D&D 5E How many spells does a wizard *need*

Gardens & Goblins

First Post
Your player has stated they need 10-12?

Great! Then you give them 3-4 and have them hungry and hunting for the rest. Just don't be stingy and be sure to reward them if they put the effort in. You want them hungry and then sated, not hungry, starving and then frustrated.

And if the player really goes for it? Make sure that you reinforce how 'Joe Average Wizard' is scraping by with 3-4 spells while your player's wizard is sitting pretty on a hard won, might stash, of arcane awesome.

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Make it a plot hook, maybe. Include a spellbook in with some of the colonization supplies, only no one remembers it and it's not on any manifests, and there's something a bit off about it...


Rules-lawyering drama queen but not a munchkin
I'm not really worried about that. I've pitched the idea to them and they liked it.
Also, for most of them, it's their first real campaign - besides The Lost Mines of Phandelver, which I used to introduce them to DnD.
Except, of course, the Gnome Wizard's player, who is a 3.5e veteran. He likes the general concept and is really excited to begin, but he started complaining when he discovered he couldn't get every spell he wants.

I try to keep 3.5 style powergaming on a very short leash, to maintain the balance between the noobs and the vet. I was just concerned I was too harsh on him. Seems like the general consensus thus far says I'm not.

I don't know, you are more than generous. If this was my player I would have limited him to two spells at first and 1 every other level and tell him he was lucky...

Or you know, you could make him catch magic creatures to try to study. Catch a blinking dog, study it, chance to learn blink! flesh to stone? a medusa! Dispell? vivisect a sorcerer who knows the spell...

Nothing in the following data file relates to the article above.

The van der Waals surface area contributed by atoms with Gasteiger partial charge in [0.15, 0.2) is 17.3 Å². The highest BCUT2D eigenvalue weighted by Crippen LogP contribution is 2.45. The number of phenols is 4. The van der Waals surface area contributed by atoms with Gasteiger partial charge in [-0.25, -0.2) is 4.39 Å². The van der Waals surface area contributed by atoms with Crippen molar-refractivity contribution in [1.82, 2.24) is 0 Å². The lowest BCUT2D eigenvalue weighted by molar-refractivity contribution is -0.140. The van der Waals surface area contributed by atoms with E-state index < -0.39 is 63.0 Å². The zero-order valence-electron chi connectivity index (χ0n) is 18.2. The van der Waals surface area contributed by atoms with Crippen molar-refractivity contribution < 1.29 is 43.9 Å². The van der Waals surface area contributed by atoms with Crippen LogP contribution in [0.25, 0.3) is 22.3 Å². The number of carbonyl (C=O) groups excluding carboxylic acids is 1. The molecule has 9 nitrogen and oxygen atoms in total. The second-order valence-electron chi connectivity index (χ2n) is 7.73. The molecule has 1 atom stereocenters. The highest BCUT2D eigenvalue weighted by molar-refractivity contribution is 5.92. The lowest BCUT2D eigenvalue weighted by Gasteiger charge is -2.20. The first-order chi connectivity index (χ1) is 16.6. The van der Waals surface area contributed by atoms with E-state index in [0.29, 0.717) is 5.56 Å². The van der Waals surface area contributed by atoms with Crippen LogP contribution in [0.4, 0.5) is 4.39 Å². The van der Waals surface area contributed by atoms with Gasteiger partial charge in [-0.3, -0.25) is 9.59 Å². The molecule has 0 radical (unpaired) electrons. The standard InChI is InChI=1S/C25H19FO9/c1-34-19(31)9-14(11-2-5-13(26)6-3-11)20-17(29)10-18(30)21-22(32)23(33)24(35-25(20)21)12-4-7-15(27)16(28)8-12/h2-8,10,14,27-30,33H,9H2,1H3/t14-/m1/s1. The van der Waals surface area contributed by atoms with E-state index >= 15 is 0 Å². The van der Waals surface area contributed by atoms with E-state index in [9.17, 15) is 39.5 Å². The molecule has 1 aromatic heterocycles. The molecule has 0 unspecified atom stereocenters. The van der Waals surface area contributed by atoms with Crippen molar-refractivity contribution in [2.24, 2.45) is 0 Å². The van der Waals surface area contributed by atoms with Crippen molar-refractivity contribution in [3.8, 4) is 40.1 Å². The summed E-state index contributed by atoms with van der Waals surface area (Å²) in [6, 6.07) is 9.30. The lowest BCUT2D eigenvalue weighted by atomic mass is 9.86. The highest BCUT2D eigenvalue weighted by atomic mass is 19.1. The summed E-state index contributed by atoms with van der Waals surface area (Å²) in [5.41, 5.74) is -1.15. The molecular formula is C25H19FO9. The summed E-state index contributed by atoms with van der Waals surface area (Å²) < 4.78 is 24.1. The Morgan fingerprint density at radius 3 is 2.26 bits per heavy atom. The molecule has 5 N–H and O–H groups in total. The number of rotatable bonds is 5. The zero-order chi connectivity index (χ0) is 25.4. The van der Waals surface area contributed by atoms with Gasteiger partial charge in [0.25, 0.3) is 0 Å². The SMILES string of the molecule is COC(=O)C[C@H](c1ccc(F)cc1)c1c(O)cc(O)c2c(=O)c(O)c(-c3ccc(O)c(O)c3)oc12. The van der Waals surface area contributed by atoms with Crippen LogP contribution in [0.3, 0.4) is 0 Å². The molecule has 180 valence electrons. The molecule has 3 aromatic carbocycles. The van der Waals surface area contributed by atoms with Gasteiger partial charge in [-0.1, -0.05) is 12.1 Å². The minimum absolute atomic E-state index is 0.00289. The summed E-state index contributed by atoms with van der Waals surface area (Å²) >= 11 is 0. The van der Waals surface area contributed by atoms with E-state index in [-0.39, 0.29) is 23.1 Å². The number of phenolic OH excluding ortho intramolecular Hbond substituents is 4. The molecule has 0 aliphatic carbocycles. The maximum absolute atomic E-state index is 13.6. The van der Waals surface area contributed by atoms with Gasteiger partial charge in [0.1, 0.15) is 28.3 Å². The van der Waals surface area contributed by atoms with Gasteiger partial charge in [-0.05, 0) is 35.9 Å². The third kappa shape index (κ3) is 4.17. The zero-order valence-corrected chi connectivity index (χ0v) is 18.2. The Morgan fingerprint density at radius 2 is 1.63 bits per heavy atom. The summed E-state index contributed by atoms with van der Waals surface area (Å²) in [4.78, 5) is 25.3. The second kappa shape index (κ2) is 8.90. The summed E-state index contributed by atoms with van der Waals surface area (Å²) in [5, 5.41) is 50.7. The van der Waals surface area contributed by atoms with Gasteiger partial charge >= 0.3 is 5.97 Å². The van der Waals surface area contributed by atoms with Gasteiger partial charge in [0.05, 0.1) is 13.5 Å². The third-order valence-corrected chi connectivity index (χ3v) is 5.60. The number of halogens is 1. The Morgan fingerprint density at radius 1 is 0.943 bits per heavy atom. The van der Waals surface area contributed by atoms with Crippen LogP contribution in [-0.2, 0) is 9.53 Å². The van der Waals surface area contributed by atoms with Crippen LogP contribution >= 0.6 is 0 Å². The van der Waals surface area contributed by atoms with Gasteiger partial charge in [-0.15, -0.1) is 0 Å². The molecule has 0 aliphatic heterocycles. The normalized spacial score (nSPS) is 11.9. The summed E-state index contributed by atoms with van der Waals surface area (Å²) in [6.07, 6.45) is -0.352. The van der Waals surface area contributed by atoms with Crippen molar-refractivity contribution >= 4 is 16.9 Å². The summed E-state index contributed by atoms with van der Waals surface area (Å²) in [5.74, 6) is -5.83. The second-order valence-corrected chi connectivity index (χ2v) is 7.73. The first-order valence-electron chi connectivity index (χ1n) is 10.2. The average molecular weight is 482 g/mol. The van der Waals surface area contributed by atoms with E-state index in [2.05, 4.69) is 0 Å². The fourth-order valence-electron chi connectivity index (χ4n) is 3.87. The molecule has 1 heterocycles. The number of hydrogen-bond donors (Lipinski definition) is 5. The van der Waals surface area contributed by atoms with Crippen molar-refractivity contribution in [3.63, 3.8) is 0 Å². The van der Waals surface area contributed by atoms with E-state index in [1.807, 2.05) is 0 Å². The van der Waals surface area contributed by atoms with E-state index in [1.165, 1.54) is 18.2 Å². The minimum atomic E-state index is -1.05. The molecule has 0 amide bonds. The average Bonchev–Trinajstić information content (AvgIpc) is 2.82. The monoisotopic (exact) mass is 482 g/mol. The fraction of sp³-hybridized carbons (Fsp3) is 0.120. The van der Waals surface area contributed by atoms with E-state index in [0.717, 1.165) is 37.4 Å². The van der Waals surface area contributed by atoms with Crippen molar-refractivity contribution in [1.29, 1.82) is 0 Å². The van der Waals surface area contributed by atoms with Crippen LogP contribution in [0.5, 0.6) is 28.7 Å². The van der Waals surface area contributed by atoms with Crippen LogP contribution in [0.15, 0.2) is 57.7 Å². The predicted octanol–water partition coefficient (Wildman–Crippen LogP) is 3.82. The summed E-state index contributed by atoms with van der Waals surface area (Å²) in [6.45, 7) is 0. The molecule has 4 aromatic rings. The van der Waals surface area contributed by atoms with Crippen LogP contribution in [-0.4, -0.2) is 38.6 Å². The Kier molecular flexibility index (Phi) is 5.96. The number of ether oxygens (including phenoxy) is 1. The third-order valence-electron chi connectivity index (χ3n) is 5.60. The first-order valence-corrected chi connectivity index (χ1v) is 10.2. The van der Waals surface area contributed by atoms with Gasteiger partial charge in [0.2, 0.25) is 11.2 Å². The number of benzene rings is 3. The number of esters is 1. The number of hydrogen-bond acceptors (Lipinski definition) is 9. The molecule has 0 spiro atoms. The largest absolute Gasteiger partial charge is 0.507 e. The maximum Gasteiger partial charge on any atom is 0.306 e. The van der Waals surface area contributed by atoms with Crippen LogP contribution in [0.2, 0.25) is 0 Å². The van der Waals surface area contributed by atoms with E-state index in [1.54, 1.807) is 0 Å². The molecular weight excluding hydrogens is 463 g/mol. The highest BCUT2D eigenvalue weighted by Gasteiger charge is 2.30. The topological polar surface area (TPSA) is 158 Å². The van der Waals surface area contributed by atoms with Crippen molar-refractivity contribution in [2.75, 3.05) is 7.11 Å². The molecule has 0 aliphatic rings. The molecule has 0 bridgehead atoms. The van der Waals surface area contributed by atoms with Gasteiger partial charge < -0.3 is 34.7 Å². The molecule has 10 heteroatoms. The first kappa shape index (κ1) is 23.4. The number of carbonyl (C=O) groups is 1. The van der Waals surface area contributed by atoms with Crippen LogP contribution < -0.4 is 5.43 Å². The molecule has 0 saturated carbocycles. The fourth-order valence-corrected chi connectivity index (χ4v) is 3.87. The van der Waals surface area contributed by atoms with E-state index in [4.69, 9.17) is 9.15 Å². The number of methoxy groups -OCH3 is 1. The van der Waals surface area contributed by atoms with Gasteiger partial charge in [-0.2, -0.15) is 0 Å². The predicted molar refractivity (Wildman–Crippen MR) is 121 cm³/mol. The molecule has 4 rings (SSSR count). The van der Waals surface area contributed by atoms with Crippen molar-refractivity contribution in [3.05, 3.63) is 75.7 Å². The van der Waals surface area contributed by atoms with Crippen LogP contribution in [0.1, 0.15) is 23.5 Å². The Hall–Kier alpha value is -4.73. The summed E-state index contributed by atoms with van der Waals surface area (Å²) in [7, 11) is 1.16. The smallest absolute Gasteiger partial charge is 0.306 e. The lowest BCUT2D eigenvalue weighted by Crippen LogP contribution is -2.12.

Wizards get all the spells they "need" as-written in the rules - it's a ribbon, not a balance-setting feature, that they aren't strictly limited to just that number of spells.

And in a practical sense, knowing more spells doesn't actually change the potency of the character because they still have the same preparation limit, since well chosen spells (the first 4 or so of each spell level that a player chooses) means not frequently changing your prepared spells - only a few extra rituals (which there aren't enough of to justify cranking-up spells learned per level) would have a direct practical effect.

That said, be as generous as you want to - and if your player reacts to you giving them a bonus by insisting the bonus isn't large enough, sounds to me like you gave the bonus to the wrong person.


First Post
I think everyone has answered the question. What the Wizard needs is what's in the PHB -- no extra required. What the Wizard wants is every spell known so they can pick and choose what to have prepared on any given day.

Most campaigns don't come across spellbooks that often, so learning new spells from spellbooks is rare. My suggestion is to give out extra spells as DM awards: "After defeating that young dragon, you have had an insight into the way magical creatures fly. You believe that with a day or two of effort, you'll be able to come up with a new fly spell"